Do THIS, before you Launch a Channel Partner Acquisition Campaign

Which Partner do I target?On Thursday I had a stimulating conversation with two fellow Channel Movers whom I had met in the  Move the Channel Group. Jill & Sean head up the North American channel programs for an exciting company looking to aggressively grow through an enhanced partner strategy.  She had reached out to me to see if I might serve as a sounding board for her regarding an important partner acquisition initiative her technology company was tackling. Of course, being the channel nerd that I am, I enthusiastically accepted her invite for this exciting brainstorming session.

During our talk, I came to realize that it’s a great time to be at Jill’s organization. They’ve established many best practices with their channel partner program that are opening up huge opportunities both in their current ecosystem and among new markets. Based on their recent increased activity among their current partners, they are looking to make new channel partner acquisition a measurable goal for the upcoming year, and currently have their sights set on attracting two distinct types of partners:

1) Traditional VAR Partner (more transactional)

2) Strategic Alliances, or what is referred to as a Strategic VAR or System Integrator (S/I).

Now, this organization has a high standard and requirement for both partner types.  They are definitely looking for established and respected partners with the proper focus and infrastructure to deliver and represent their product. Wisely, they also require that their partners possess a minimum number of focused salespeople and sales engineers. In other words, competence and quality is a requisite for them.

So, during our brainstorming the first thing we did was articulate the differences in approach depending on the type of partner we were seeking. The typical strategy to acquire a strategic alliance partner is vastly different than the strategy to bring on a traditional channel VAR partner. One major distinction is the basic profile of the two:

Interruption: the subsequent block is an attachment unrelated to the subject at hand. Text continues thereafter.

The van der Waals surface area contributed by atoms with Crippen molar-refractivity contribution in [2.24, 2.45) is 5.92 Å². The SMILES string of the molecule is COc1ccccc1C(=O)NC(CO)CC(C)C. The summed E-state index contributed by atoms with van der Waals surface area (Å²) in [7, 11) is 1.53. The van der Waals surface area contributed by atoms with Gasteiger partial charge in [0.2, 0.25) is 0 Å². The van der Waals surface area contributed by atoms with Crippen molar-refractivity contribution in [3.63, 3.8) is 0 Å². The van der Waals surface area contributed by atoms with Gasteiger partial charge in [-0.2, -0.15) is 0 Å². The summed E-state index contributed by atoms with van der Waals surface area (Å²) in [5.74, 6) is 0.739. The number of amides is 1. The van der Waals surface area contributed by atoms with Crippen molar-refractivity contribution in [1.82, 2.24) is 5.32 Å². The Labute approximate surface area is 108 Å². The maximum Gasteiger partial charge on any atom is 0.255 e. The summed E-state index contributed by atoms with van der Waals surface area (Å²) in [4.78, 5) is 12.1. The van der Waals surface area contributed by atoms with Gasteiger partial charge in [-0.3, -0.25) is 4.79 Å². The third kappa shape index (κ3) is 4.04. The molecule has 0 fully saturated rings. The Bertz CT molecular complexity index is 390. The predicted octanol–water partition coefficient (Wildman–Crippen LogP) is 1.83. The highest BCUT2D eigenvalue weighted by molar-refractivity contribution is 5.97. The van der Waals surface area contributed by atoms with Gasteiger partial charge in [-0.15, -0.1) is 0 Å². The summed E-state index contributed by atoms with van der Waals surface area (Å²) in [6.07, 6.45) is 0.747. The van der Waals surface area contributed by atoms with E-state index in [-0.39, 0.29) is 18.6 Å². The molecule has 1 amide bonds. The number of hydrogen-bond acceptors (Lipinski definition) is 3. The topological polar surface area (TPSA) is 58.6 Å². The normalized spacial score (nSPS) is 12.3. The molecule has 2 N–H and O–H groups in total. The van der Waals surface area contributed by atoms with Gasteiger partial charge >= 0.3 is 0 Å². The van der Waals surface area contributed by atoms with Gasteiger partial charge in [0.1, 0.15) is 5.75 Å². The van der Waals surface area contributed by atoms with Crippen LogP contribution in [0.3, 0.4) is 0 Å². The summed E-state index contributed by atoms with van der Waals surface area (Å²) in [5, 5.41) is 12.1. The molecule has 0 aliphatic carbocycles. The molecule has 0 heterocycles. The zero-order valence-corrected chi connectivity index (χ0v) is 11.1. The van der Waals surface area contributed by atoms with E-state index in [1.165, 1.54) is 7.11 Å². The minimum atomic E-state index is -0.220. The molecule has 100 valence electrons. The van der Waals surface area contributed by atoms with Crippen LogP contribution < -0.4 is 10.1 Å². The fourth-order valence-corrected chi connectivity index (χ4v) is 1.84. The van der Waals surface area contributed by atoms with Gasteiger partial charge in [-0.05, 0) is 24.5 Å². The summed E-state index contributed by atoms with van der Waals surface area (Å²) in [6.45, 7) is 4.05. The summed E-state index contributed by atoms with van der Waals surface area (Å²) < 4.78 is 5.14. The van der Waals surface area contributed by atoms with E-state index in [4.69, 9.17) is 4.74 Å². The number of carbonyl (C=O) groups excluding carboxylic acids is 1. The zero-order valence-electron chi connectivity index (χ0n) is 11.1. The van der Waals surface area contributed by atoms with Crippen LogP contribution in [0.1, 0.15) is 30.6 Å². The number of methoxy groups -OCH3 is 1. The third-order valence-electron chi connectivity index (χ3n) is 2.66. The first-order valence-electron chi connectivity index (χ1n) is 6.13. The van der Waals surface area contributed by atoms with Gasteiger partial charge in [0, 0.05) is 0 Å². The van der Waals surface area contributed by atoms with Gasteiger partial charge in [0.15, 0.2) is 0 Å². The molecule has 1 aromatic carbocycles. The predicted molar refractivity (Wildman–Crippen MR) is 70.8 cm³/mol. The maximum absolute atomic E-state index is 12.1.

• Traditional VAR is a specialist in 1.) Their solution,
  • Strategic Alliance Partner is a specialist in 1.) Their solution AND has 2.) a laser focus on their industry.

The result of this distinction is that while we can have MANY traditional VARs as partners, it only makes sense to have 1 or 2 strategic alliance partners per industry. As you can imagine, each group needs their own tweaked or configured channel program that appeals to their unique motivators, and thus the subsequent acquisition plans can vary greatly.

Let’s look at the VAR that specializes in their solution, not their industry.  With these partners they are extremely competent at the products and all the parts associated solution.  As a manufacture, our product(s) is usually an important part of their offering.

What does a strategic alliance partner look like?   Well they have all the attributes of a traditional VAR but have four major elements that make them “strategic” in the partner world.  First, they usually provide core enterprise solutions.  Second, their core solution is mission critical to their customers’ operations. Third, 80%+ of their core product is owned and built in-house; in other words, they will sell their partners’ products, but only as an enhancement or add-on to their core. Lastly, they are usually laser-focused on a certain industry and therefor a leader in market share.

After identifying the distinct profiles of the two partner types, the question Jill, Sean, and I attempted to answer was: How can Jill’s & Sean’s organization cut through the noise and all the other competing options (other vendors trying to partner too), while avoiding the status quo?